[6] https://www.sbs.com.au/news/mouldy-nauru-tents-replaced-ahead-of-pacific-islands-forum-in-cover-up-refugee-activists



Have you ever felt utterly overwhelmed by all the needs around you? I certainly have!  Whether they are needs in your family, church, this nation or other countries, it’s easy to be overcome by the seemingly endless ways that you can help others.  This is often compounded by a Christian worldview which encourages us to help those in need. So, who should we support?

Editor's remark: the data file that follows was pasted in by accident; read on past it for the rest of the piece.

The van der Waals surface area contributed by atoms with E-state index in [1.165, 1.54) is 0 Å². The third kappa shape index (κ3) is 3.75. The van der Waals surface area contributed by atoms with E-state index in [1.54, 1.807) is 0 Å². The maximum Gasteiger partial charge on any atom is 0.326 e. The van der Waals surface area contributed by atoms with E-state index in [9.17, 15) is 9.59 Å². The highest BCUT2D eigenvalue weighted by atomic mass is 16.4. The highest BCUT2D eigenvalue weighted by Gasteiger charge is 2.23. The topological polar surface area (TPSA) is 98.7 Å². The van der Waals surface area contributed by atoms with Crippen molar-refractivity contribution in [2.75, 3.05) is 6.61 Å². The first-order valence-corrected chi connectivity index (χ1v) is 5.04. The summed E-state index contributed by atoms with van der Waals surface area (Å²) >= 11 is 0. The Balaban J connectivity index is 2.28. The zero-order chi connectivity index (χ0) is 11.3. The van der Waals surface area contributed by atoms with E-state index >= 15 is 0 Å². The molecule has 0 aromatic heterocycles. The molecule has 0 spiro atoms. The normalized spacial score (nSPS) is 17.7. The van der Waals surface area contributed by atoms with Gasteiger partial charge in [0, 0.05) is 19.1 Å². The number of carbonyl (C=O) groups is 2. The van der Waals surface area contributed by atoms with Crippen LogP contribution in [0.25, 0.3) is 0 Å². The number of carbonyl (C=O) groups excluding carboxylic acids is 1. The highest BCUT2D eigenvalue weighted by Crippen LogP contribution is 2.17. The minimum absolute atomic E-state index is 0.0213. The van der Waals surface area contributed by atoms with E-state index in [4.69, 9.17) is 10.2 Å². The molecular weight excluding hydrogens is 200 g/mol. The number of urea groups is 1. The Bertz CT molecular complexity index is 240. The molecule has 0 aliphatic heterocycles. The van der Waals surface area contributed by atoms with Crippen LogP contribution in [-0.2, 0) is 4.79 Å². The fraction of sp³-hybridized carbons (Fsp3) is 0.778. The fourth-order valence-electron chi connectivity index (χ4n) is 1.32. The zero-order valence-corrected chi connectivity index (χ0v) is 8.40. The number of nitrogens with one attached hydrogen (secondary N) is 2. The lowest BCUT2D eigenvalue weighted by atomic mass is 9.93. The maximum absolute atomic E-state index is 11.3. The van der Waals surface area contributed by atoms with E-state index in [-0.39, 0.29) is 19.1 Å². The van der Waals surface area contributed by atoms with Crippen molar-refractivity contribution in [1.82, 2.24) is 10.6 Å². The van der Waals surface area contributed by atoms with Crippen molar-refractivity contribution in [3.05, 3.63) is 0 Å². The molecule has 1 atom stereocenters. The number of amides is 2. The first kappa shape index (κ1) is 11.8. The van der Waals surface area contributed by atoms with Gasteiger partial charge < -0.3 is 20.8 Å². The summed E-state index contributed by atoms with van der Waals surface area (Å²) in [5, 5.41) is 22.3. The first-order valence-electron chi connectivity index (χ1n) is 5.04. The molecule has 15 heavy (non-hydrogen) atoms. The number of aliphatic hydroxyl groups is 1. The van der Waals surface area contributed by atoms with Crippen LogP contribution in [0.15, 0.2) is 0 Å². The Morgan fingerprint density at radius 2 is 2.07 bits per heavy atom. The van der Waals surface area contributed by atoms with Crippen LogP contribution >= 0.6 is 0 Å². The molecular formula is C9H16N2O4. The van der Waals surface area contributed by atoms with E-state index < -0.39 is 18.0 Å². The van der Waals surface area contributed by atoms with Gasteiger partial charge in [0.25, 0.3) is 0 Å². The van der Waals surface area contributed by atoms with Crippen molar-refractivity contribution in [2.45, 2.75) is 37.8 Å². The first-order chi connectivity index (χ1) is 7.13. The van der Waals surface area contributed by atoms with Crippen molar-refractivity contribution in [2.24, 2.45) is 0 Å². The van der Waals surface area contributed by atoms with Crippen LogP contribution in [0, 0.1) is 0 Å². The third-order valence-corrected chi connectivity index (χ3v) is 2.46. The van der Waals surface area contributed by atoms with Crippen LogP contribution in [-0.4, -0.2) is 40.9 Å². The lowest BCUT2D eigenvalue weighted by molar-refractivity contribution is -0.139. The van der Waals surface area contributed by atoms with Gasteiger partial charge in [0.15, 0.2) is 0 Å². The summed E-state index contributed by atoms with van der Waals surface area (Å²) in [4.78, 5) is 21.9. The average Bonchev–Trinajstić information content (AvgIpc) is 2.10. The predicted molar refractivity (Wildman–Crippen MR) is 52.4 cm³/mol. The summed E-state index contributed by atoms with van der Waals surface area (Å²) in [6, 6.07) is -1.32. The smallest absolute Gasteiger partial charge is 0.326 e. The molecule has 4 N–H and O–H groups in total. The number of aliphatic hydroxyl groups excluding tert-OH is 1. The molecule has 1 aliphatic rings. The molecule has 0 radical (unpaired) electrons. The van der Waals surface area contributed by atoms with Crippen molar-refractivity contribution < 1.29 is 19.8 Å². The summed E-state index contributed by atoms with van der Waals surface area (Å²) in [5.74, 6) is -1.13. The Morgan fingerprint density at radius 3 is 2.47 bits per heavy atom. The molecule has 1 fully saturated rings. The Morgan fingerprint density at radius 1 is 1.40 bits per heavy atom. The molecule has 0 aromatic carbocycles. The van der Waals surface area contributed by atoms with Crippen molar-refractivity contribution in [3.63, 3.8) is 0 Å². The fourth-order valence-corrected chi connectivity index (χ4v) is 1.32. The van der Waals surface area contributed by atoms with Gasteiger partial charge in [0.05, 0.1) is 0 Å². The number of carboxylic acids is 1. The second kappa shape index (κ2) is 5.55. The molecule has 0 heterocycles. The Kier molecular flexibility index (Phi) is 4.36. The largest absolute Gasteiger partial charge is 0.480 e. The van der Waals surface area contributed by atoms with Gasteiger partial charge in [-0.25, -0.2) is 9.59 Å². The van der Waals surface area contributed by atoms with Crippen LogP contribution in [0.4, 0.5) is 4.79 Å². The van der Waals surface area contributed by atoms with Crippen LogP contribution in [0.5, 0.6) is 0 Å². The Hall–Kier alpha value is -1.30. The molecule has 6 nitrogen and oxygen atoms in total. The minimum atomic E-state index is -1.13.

Firstly, realise that you can’t help everyone, that you can’t meet every need – but that doesn’t mean you do nothing.  Jesus demonstrated this when he visited the pool of Bethesda in Jerusalem. At this pool “a great number of disabled people used to lie—the blind, the lame, the paralysed.”  [1] By the time John wrote his gospel, there were no disabled people left at the pool. The reason for that is not known, maybe Jesus eventually healed them all, or perhaps the use of the area was changed over time.  The Bible tells us that Jesus visited this pool once, attended to one man who’d been an invalid for 38 years, and left.  The inference in the story is that Jesus took pity on him because he had been unwell for so long.  But what about all the others?  Jesus could have met every need but, for whatever reason, he chose not to.  Maybe he was giving us a life lesson that we should not feel duty-bound to meet every demand we encounter.